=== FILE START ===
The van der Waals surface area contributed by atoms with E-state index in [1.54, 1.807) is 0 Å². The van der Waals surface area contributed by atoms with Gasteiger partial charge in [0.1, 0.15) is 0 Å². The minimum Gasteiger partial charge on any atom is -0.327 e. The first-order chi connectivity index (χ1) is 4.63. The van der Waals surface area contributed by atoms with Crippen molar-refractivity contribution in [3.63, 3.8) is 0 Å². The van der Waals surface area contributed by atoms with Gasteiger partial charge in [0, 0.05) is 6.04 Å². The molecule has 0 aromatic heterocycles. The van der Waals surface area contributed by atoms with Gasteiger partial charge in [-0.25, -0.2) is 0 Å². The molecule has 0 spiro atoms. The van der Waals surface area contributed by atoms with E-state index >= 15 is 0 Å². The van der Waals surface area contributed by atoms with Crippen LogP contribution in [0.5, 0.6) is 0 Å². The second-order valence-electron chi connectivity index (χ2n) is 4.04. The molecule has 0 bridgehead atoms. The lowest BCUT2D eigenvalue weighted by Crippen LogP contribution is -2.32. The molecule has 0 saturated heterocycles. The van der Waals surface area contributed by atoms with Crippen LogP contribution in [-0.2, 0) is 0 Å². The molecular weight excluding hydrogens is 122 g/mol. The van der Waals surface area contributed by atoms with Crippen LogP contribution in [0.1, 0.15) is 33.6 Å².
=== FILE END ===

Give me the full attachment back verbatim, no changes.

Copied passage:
The van der Waals surface area contributed by atoms with E-state index in [1.54, 1.807) is 0 Å². The van der Waals surface area contributed by atoms with Gasteiger partial charge in [0.1, 0.15) is 0 Å². The minimum Gasteiger partial charge on any atom is -0.327 e. The first-order chi connectivity index (χ1) is 4.63. The van der Waals surface area contributed by atoms with Crippen molar-refractivity contribution in [3.63, 3.8) is 0 Å². The van der Waals surface area contributed by atoms with Gasteiger partial charge in [0, 0.05) is 6.04 Å². The molecule has 0 aromatic heterocycles. The van der Waals surface area contributed by atoms with Gasteiger partial charge in [-0.25, -0.2) is 0 Å². The molecule has 0 spiro atoms. The van der Waals surface area contributed by atoms with E-state index >= 15 is 0 Å². The van der Waals surface area contributed by atoms with Crippen LogP contribution in [0.5, 0.6) is 0 Å². The second-order valence-electron chi connectivity index (χ2n) is 4.04. The molecule has 0 bridgehead atoms. The lowest BCUT2D eigenvalue weighted by Crippen LogP contribution is -2.32. The molecule has 0 saturated heterocycles. The van der Waals surface area contributed by atoms with Crippen LogP contribution in [-0.2, 0) is 0 Å². The molecular weight excluding hydrogens is 122 g/mol. The van der Waals surface area contributed by atoms with Crippen LogP contribution in [0.1, 0.15) is 33.6 Å².